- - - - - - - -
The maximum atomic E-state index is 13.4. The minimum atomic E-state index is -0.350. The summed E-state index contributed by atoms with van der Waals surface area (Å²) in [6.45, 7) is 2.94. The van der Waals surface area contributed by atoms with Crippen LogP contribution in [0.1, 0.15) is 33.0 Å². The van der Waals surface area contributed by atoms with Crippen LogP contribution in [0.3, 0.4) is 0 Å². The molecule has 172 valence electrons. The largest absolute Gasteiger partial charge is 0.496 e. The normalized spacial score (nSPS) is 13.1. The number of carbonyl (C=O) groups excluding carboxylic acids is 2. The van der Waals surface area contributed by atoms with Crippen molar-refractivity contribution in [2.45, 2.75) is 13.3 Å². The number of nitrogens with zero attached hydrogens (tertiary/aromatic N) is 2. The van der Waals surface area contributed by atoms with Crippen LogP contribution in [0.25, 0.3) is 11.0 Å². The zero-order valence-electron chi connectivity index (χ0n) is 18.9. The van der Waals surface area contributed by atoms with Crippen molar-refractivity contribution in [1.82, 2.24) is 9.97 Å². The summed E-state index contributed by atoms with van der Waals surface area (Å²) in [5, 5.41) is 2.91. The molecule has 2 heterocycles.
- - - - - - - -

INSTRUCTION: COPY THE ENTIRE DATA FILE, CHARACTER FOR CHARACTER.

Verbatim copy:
The maximum atomic E-state index is 13.4. The minimum atomic E-state index is -0.350. The summed E-state index contributed by atoms with van der Waals surface area (Å²) in [6.45, 7) is 2.94. The van der Waals surface area contributed by atoms with Crippen LogP contribution in [0.1, 0.15) is 33.0 Å². The van der Waals surface area contributed by atoms with Crippen LogP contribution in [0.3, 0.4) is 0 Å². The molecule has 172 valence electrons. The largest absolute Gasteiger partial charge is 0.496 e. The normalized spacial score (nSPS) is 13.1. The number of carbonyl (C=O) groups excluding carboxylic acids is 2. The van der Waals surface area contributed by atoms with Crippen molar-refractivity contribution in [2.45, 2.75) is 13.3 Å². The number of nitrogens with zero attached hydrogens (tertiary/aromatic N) is 2. The van der Waals surface area contributed by atoms with Crippen LogP contribution in [0.25, 0.3) is 11.0 Å². The zero-order valence-electron chi connectivity index (χ0n) is 18.9. The van der Waals surface area contributed by atoms with Crippen molar-refractivity contribution in [1.82, 2.24) is 9.97 Å². The summed E-state index contributed by atoms with van der Waals surface area (Å²) in [5, 5.41) is 2.91. The molecule has 2 heterocycles.